WASHINGTON – It’s just before noon on an overcast and humid Sunday on the National Mall. Regina Best is down on her right knee, a screwdriver firm in her right hand, the nose held steady by her left. As she’s done countless times in the past couple of hours, she gives a strong squeeze of the trigger to drill another screw into the frame of what soon will become a home for a family without one.
Best is dressed properly for the occasion, with her short, petite frame swallowed up by a baggy gray T-shirt. She wears equally baggy gray shorts that hide her knees, casual black shoes, white socks that conceal her ankles and a left wrist full of trendy plastic bands that, together, are the color of a rainbow.
The kicker of the outfit is the white, rubber-band-like Habitat for Humanity sign tied like a bandana around her dark, naturally curly hair.
But, for Best, it’s really how she’s spent many a Sunday the past two years: building homes so others have a roof over their heads. Up until a month ago, she did so while not having a home for herself.
Life for Best, 40, started to unravel in 2011. By November, she lost her job as an assistant caterer.
“And then I was just in a really horrible relationship, and I ended up homeless,” Best says.
Best was born in 1973 on March Air Reserve Base in Riverside County in Southern California, although it was known as March Air Force Base when she came into the world.
She is a former staff sergeant in the Air Force, working as a chef during four years of active duty and serving three years as a reservist. She left the military in 2003.
In the span of time between post-military life and pre-AmeriCorps activity, Best was like many veterans: a civilian trying to find her footing in the world.
“I moved around a little bit, worked here and there, had my own business for a little bit, did a lot of catering for family,” she says.
Best now lives in Dallas, as she did when she was homeless and found herself in a Salvation Army shelter.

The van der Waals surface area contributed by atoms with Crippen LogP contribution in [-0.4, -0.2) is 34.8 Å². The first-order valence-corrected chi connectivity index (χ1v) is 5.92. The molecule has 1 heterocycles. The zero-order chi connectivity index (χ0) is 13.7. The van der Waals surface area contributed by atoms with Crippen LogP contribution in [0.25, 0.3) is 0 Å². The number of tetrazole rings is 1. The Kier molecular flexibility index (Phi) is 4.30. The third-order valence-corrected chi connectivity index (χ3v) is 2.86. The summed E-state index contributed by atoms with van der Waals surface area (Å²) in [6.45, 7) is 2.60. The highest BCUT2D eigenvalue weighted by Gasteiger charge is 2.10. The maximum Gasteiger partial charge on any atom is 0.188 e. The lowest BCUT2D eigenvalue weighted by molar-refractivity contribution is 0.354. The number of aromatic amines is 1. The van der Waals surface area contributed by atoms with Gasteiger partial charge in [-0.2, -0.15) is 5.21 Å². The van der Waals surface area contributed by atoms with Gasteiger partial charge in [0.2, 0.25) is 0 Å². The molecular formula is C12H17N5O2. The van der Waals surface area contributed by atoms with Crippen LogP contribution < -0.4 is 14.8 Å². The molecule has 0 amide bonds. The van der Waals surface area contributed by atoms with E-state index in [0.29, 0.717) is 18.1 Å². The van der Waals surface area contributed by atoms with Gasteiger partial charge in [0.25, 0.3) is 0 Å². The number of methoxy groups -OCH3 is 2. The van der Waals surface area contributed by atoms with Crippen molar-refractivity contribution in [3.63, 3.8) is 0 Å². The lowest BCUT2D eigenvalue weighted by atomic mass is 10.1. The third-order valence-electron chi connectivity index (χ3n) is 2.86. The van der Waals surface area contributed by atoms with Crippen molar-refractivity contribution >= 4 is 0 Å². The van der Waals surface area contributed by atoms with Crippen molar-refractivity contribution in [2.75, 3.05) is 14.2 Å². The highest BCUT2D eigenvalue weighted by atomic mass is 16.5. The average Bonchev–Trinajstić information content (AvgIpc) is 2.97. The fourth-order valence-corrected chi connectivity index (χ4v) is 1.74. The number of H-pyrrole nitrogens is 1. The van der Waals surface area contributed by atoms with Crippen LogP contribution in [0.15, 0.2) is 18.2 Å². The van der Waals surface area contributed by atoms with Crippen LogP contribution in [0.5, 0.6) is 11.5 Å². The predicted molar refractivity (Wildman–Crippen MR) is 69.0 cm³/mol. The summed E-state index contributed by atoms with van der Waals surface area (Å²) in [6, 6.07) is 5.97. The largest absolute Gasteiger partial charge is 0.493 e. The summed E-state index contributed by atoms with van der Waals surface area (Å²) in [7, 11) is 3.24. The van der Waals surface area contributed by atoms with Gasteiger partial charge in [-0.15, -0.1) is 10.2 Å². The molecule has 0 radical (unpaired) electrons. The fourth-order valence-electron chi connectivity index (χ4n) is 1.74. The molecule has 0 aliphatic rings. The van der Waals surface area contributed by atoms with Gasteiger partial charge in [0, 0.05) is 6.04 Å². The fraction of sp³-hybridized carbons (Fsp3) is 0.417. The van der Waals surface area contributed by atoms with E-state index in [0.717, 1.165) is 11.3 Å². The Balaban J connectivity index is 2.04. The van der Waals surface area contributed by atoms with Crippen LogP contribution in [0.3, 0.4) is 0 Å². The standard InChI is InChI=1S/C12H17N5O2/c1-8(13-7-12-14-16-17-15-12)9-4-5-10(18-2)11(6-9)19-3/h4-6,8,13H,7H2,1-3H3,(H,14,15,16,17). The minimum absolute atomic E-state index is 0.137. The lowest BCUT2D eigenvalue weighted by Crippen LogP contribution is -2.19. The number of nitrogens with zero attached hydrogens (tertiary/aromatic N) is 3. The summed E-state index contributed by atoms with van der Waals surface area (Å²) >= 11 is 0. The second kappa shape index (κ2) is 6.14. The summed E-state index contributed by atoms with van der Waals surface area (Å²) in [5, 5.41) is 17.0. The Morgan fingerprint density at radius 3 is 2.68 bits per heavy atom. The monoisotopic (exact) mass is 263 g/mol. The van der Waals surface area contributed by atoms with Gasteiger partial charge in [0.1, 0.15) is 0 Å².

It was in the shelter where Best hit a personal bottom. At the time, she was aware of Habitat for Humanity, and thought they could offer her a fresh start.
“I’m like everyone else thinking Habitat houses are free. You know, you go there and you say you need a house, and they give you one,” says Best.
She soon found out there is no such thing as a free house. If she was going to get the one she wanted, she would have to pay some money toward buying it. Plus, Best would have to put in 250 of what’s called “sweat equity hours” on top of the financial contribution.
Best was in.
“I just started volunteering to see if I liked it, and I loved it, and I forgot about buying the house,” Best says with a hearty laugh, her small brown eyes covered by small-framed sunglasses.
Building houses became not only her hobby, but her passion. Though, after months of giving her time for others, she had an epiphany.
“How am I homeless, and building houses for other people?” Best says, before admitting it didn’t bother her in the least.
After about five months, she decided to officially join AmeriCorps.
The work has paid off handsomely. In April, she was with a group of 12 AmeriCorps workers who met with officials in the White House — although she was interrupted while telling her story.
“In the middle of me telling my story President Obama walked in, and surprised us all,” Best says.
“It was awesome.”
In May, she moved into her own apartment in Dallas. She’s back in school, a bachelor’s degree in culinary management a mere 40 credits away.
“If I can pull some good grades, and maybe do four classes, I can graduate by fall,” Best says. “If not, I’m scheduled to graduate in April 2014.”
Best wants to, once again, own her own catering company. Her dilemma though, is the possibility of leaving her volunteering roots.
But she’s ambitious enough that she would try to maintain both.
“Eventually, I’ll figure it out. It’ll come to me. The clouds will part and the sun will shine and say, ‘This is what you’re going to do,'” Best says, laughing loudly as if she’s really expecting the sun to concur.
For now, Best is breathing the air of optimism, her sights set on her calling, whatever that may be.
“I’m in a really good place right now,” Best says, her hands resting on the table, displaying the look of a woman completely relaxed in her own skin.
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